Marc Matsumoto
norecipes.com
Hometown:
Napa, CA
Location:
New York, NY

About Me: Personally, I don’t use recipes when I cook. It’s more fun without them! I do realize, though, that not everyone approaches cooking this way, and my website provides detailed recipes that teach basic cooking techniques. My hope is that No Recipes readers will gain the confidence and inspiration to venture off and improvise their own versions of my dishes. Outside of cooking, some of my interests include travel, technology, and photography.

Recipes Posted by Marc Matsumoto:

While it’s a member of the pumpkin family, Kabocha has a starchy texture closer to potatoes than squash. It’s loaded with vitamin A, C and beta-carotene and is sweeter than a potato, making it a tasty alternative to the humble spud.

Together with vibrant green edamame, this salad makes for a delicious side to a holiday meal with its medley of colors, textures and flavors. The earthy kabocha starts to melt into the nutty peanut butter as you stir it, making a rich creamy mash that coats the remaining chunks of pumpkin and edamame.

While many upscale grocery stores carry kabocha pumpkins this time of year, if you’re not able to find them, you can substitute butternut squash or sweet potatoes for the kabocha. Edamame can be found in the frozen food section of most grocery stores, but if you can’t find them, fresh chickpeas or fava beans make good alternatives.

While it may resemble a tuna salad sandwich, the tofu filling for this sandwich was inspired by a Japanese Buddhist dish called shira-ae. It’s a vegan dish that’s traditionally made with tofu, ground sesame seeds, and seasonal vegetables. While I love the classic preparation, it’s a versatile dish with few rules, so I decided to give it a makeover with Old Fashioned Crunchy peanut butter and flavors from the Mediterranean.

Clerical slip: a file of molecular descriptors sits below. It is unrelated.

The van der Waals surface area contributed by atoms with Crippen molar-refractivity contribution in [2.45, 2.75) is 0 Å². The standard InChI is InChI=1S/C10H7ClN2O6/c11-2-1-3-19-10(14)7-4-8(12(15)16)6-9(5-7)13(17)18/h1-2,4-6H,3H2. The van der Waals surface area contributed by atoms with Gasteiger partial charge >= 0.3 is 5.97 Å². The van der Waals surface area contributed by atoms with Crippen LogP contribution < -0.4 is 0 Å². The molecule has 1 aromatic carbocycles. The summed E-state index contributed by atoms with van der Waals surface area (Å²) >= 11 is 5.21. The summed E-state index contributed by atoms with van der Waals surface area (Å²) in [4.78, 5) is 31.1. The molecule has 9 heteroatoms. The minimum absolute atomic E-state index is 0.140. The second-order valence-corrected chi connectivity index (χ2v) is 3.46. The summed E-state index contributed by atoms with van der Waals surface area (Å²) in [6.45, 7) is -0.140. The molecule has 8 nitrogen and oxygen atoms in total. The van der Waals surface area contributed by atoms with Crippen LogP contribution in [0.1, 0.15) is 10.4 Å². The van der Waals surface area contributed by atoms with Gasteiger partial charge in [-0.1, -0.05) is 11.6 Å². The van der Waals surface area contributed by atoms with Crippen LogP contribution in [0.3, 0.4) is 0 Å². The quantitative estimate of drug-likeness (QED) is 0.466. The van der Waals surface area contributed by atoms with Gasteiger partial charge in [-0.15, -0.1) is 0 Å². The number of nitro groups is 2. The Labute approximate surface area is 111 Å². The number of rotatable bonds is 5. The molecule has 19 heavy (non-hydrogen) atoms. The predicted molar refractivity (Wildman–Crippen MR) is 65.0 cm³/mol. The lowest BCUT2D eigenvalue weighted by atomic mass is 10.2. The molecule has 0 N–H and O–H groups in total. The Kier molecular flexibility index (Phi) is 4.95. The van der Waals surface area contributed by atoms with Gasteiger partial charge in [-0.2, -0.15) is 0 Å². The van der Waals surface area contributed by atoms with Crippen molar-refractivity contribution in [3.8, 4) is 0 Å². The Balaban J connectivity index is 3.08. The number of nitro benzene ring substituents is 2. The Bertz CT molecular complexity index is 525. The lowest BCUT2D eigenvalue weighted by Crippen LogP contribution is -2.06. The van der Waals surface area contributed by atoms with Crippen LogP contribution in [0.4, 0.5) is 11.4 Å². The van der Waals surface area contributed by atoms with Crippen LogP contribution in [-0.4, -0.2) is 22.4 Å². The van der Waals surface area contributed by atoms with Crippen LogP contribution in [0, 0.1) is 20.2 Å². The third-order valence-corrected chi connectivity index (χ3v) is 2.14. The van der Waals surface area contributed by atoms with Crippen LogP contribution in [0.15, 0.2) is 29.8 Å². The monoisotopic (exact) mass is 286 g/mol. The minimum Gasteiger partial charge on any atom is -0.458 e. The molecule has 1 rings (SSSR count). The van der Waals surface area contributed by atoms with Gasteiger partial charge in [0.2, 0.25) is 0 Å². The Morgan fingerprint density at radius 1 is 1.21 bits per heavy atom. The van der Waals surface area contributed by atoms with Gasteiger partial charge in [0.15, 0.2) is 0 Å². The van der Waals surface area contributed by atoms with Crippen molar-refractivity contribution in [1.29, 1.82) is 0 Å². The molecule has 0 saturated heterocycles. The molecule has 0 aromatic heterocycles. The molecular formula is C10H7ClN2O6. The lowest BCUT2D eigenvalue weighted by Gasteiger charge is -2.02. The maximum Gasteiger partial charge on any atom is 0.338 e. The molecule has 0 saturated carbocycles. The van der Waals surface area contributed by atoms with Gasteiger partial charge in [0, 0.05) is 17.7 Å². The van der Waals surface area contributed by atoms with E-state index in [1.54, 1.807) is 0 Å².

Tofu often gets a bad rap as boring, but it’s loaded with protein and isoflavones, and can actually help lower your cholesterol. Properly prepared, it’s also a delicious ingredient, regardless of whether you swing herbivore or carnivore.

This salad is a symphony of textures and flavors, with bits of crunchy peanuts and crispy celery, enveloped in a nutty mélange of tofu and peanut butter. Salty capers, spicy onions, and vibrant lemon zest all serve to accent the salad with both colors and flavors.

The keys to getting a rich creamy texture are to drain as much water out of the tofu as possible, and then to thoroughly mix the tofu together with the peanut butter and olive oil.

This decadent dessert is the love child of two southern favorites: a PB & Banana Sandwich and Banana Pudding. As if by magic, the rich homemade peanut butter pudding binds slices of pound cake and bananas together like a country-style tiramisu.

After a day in the fridge, all the elements meld together, with the cake absorbing moisture and flavor from the pudding, while the bananas become tender and ripe. Scooped into a bowl, it may look a mess, but with crunchy bits of peanut brittle on top it’s a heavenly dessert.

This peanut butter banana pudding is perfect for parties and cookouts because you can make it in one bowl and scoop it out at the table. Best of all, since it needs to be made a day in advance, it frees you up to enjoy dinner and dessert with your guests.

With tender moist strands of chicken covered in a nutty spicy sauce, this shredded chicken in peanut butter mole makes for the perfect filling for warm tender corn tortillas. Topped with some cilantro and crunchy honey roasted peanuts, it’s hard to think of a better combination.

While adding peanut butter to tacos may sound strange, adding seeds and nuts to mole is a common practice because it adds richness and depth to the sauce. By adding a dollop of The Heat Is On peanut butter at the very end, it not only adds some additional heat, it gives the sauce a rich creamy texture and earthy flavor that rounds out the chili pepper and tomato-based sauce.

Because chili peppers tend to vary in heat, if you find that your sauce is too spicy for your tastes, use Smooth Operator peanut butter instead of The Heat Is On when you blend the sauce together.

I like to use homemade corn tortillas for soft tacos. They’re not quite as much work as you might imagine, and you’ll be rewarded with tender, fluffy tortillas that put the tough crumbly disks found in stores to shame.

When it comes to cooking at home, I’m all about making food with a good taste to effort ratio. By that measure, this peanut butter cake probably has the best ratio out of anything that’s ever come out of my kitchen.

For roughly one minute of work, you’ll be rewarded with a rich tender cake, covered in a gooey peanut butter sauce that tastes like it could have come from the kitchen of a 3 Michelin star restaurant.